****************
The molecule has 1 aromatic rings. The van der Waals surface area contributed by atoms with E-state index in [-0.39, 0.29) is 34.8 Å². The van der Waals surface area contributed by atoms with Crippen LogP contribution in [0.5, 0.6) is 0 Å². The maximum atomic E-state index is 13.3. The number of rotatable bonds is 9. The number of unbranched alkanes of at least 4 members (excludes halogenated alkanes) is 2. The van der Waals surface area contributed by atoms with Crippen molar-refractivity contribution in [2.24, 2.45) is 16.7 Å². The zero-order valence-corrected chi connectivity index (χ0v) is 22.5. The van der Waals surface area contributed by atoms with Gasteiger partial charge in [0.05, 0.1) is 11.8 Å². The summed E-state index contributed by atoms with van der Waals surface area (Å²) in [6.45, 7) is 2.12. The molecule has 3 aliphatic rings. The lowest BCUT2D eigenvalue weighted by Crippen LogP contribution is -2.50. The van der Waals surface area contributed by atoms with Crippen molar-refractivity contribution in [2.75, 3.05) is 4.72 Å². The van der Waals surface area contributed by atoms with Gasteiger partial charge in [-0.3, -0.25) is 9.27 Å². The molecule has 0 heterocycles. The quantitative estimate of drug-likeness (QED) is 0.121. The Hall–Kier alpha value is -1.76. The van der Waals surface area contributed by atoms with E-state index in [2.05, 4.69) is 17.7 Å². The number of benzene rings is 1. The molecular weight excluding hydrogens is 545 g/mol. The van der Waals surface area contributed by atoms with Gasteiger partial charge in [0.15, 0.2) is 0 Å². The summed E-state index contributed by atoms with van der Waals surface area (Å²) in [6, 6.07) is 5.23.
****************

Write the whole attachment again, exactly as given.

The molecule has 1 aromatic rings. The van der Waals surface area contributed by atoms with E-state index in [-0.39, 0.29) is 34.8 Å². The van der Waals surface area contributed by atoms with Crippen LogP contribution in [0.5, 0.6) is 0 Å². The maximum atomic E-state index is 13.3. The number of rotatable bonds is 9. The number of unbranched alkanes of at least 4 members (excludes halogenated alkanes) is 2. The van der Waals surface area contributed by atoms with Crippen molar-refractivity contribution in [2.24, 2.45) is 16.7 Å². The zero-order valence-corrected chi connectivity index (χ0v) is 22.5. The van der Waals surface area contributed by atoms with Gasteiger partial charge in [0.05, 0.1) is 11.8 Å². The summed E-state index contributed by atoms with van der Waals surface area (Å²) in [6.45, 7) is 2.12. The molecule has 3 aliphatic rings. The lowest BCUT2D eigenvalue weighted by Crippen LogP contribution is -2.50. The van der Waals surface area contributed by atoms with Crippen molar-refractivity contribution in [2.75, 3.05) is 4.72 Å². The van der Waals surface area contributed by atoms with Gasteiger partial charge in [-0.3, -0.25) is 9.27 Å². The molecule has 0 heterocycles. The quantitative estimate of drug-likeness (QED) is 0.121. The Hall–Kier alpha value is -1.76. The van der Waals surface area contributed by atoms with E-state index in [2.05, 4.69) is 17.7 Å². The number of benzene rings is 1. The molecular weight excluding hydrogens is 545 g/mol. The van der Waals surface area contributed by atoms with Gasteiger partial charge in [0.15, 0.2) is 0 Å². The summed E-state index contributed by atoms with van der Waals surface area (Å²) in [6, 6.07) is 5.23.